Psychedelics Press UK is a middle-sized idea (I’ll explain that term below) from Rob Dickins. I first met Rob at the psychedelics conference at the University of Greenwich Breaking Convention in 2013. He delivered a paper that married great content with a grace and ease of delivery which was quite wonderful. Rob’s combination of knowledge and prestige presentation also shows through in his publications project Psychedelic Press UK.
I’ve just devoured two volumes of the Psychedelic Press UK Journal. These consist of essays on a wide variety of topics by authors both known and unknown to me. There is chief historian of British Heads Andy Roberts, psychedelic-positive MD Ben Sessa, voudou shamanic type Ross Heaven, busted LSD chemist and cognitive liberty hero Casey Hardison, and many others. The range of subjects is extensive, and it’s not just a big hooray for drugs. There are intelligent and thoughtful essays about the harms and the problems as well as the benefits and blessing of psychoactives.
For me several essays stand out as being perfect examples of what Terence McKenna called ‘middle-sized ideas’. Terry used to say that when folks take psychedelic drugs they often get ‘big ideas’, these are things like ‘everything in the universe is really one’ and other mind-blowing insights. Problem is these are typically too big for most people to grasp and leave us afterwards with a blissed out sense that we’ve experienced the ineffable and can’t really say much, ‘cos it was, er, ineffable.
Then there are the ‘small ideas’, these are things like ‘hey! Have you noticed just how perfectly your little finger fits up your nostril?’; funny but not exactly world-shattering stuff. Then there are the middle-sized ideas. These are insights that the drug crazed raver/traditional shaman (or whatever) can bring back into the world and actually do something with. Whether it be the desire to set up a new organisation, a clear idea for an artwork, a scientific insight – luckily for us, history contains many such examples of middle-sized ideas being brought back from the outlands of the psychedelic noosphere, through to manifestation in the physical and social worlds.
Psypress Journal UK is jam packed with such middle-sized ideas. Indeed there are a couple of essays (Fireworks by Psychedelic Frontier, in volume 1, and Psilocybin and the Concept of Natural Intelligence by Simon G.Powell, volume 2) that are object lessons on exactly how to obtain and then manifest a middle-sized idea. Fireworks in particular weaves personal drug narrative with some really beautiful writing (that doesn’t become a self-indulgent bore – easily done with drug stories) and some excellent philosophical insights.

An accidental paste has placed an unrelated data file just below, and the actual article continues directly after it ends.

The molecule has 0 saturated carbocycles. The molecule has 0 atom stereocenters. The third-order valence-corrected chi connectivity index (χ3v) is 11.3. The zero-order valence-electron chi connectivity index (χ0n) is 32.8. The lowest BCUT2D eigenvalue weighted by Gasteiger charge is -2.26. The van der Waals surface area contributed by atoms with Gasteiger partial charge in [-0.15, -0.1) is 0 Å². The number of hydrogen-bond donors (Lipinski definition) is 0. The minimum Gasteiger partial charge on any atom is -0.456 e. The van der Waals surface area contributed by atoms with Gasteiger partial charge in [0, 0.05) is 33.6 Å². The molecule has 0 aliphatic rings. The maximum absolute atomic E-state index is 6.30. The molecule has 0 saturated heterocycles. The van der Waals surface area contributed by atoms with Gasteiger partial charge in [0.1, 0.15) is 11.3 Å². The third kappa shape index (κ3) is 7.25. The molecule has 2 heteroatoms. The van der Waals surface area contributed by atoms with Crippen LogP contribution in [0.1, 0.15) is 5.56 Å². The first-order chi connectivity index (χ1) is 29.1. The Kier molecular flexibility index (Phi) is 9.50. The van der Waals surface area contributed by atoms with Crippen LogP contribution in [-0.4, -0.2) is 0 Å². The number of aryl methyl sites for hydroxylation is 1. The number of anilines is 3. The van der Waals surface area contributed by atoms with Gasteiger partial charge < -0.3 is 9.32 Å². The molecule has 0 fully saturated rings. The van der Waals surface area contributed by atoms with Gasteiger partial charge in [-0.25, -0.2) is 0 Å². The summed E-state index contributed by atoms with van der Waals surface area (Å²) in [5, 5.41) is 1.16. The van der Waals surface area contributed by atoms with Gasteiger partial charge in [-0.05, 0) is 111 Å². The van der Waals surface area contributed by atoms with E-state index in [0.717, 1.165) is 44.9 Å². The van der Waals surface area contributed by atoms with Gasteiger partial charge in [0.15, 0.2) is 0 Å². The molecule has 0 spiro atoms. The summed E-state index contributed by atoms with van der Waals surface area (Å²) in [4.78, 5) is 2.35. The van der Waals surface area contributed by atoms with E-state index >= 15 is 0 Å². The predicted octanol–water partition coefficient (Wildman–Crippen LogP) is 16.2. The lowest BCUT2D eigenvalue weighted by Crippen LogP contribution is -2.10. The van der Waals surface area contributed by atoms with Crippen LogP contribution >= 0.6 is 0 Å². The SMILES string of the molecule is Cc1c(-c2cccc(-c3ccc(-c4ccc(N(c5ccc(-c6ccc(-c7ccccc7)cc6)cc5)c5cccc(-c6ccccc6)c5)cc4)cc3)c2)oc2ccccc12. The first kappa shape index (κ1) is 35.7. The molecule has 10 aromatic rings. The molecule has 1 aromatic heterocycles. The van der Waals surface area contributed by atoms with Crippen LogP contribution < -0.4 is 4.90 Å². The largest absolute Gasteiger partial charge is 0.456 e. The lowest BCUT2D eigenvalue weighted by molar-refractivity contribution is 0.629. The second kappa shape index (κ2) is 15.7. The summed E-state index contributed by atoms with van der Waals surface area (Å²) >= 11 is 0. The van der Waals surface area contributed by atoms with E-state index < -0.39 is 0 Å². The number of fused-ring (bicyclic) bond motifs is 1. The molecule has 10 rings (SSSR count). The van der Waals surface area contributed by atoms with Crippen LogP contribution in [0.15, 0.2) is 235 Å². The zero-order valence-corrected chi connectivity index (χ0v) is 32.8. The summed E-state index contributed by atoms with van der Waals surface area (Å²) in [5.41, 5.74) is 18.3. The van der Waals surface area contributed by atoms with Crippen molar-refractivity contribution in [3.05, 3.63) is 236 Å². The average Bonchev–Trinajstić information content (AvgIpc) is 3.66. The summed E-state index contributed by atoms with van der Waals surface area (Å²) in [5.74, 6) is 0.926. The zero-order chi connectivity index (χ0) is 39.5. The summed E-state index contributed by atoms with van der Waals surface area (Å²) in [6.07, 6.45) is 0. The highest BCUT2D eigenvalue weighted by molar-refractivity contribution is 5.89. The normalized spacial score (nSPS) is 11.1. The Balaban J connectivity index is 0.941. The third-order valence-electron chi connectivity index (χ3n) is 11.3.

Obviously with all the big hitters and brilliant unknowns dashing off outstanding essays I want a piece of the action too! I was therefore gratified when I received an email from Rob asking me to contribute to a forthcoming edition of Psypress which is going to be specifically themed around psychoactives and magical ceremony. The proposed volume will be released in February and I hope my submission will maintain the high standard in evidence in the first two volumes.
There’s lots of other cool publishing being done under the Psypress banner in addition to the journals. If this is the kind of trip you dig I strongly recommend checking out their website.
When you make a purchase from your dealer and go off into soma-space searching for those middle-sized ideas one of the best ways to prepare yourself is to spend a little time soaking up the useful insights from others. The Psypress UK Journal is an outstandingly good way to do this, especially since Volume 3 has just hit the streets.
You can also help support the broader work of Psypress. Rob, as a young literary type, lives a bohemian yet impecunious lifestyle. Existing on a diet composed solely of erudite novels, bread, water and formidably strong LSD (probably) – he still manages to produce and promote what is the most important psychedelics publishing in Britain today. So once you’ve discovered the value of their work visit the crowdfunding link and put your money where you mind is. I did and, frankly, it made me a better person 😀
Reblogged this on Jeremy D. Johnson and commented:
One more reblog today from PsyPress UK. An inspiring little piece on “writing at the cutting edge of drug culture,” which, really, is also about writing at the edge of popular culture.